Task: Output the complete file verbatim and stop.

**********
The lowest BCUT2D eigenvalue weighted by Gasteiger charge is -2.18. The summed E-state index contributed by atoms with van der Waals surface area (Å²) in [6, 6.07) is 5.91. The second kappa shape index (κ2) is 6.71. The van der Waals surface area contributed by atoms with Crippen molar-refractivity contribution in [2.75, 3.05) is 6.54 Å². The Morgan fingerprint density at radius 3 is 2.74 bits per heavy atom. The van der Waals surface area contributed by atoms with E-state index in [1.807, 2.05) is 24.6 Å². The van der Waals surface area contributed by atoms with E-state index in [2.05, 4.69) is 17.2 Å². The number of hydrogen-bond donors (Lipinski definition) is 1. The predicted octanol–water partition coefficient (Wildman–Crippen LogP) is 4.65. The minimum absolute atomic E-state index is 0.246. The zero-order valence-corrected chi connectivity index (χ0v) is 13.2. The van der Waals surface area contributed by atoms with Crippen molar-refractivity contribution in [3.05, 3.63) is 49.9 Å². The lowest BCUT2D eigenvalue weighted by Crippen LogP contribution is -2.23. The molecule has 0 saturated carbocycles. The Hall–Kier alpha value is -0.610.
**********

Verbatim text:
The lowest BCUT2D eigenvalue weighted by Gasteiger charge is -2.18. The summed E-state index contributed by atoms with van der Waals surface area (Å²) in [6, 6.07) is 5.91. The second kappa shape index (κ2) is 6.71. The van der Waals surface area contributed by atoms with Crippen molar-refractivity contribution in [2.75, 3.05) is 6.54 Å². The Morgan fingerprint density at radius 3 is 2.74 bits per heavy atom. The van der Waals surface area contributed by atoms with E-state index in [1.807, 2.05) is 24.6 Å². The van der Waals surface area contributed by atoms with E-state index in [2.05, 4.69) is 17.2 Å². The number of hydrogen-bond donors (Lipinski definition) is 1. The predicted octanol–water partition coefficient (Wildman–Crippen LogP) is 4.65. The minimum absolute atomic E-state index is 0.246. The zero-order valence-corrected chi connectivity index (χ0v) is 13.2. The van der Waals surface area contributed by atoms with Crippen molar-refractivity contribution in [3.05, 3.63) is 49.9 Å². The lowest BCUT2D eigenvalue weighted by Crippen LogP contribution is -2.23. The molecule has 0 saturated carbocycles. The Hall–Kier alpha value is -0.610.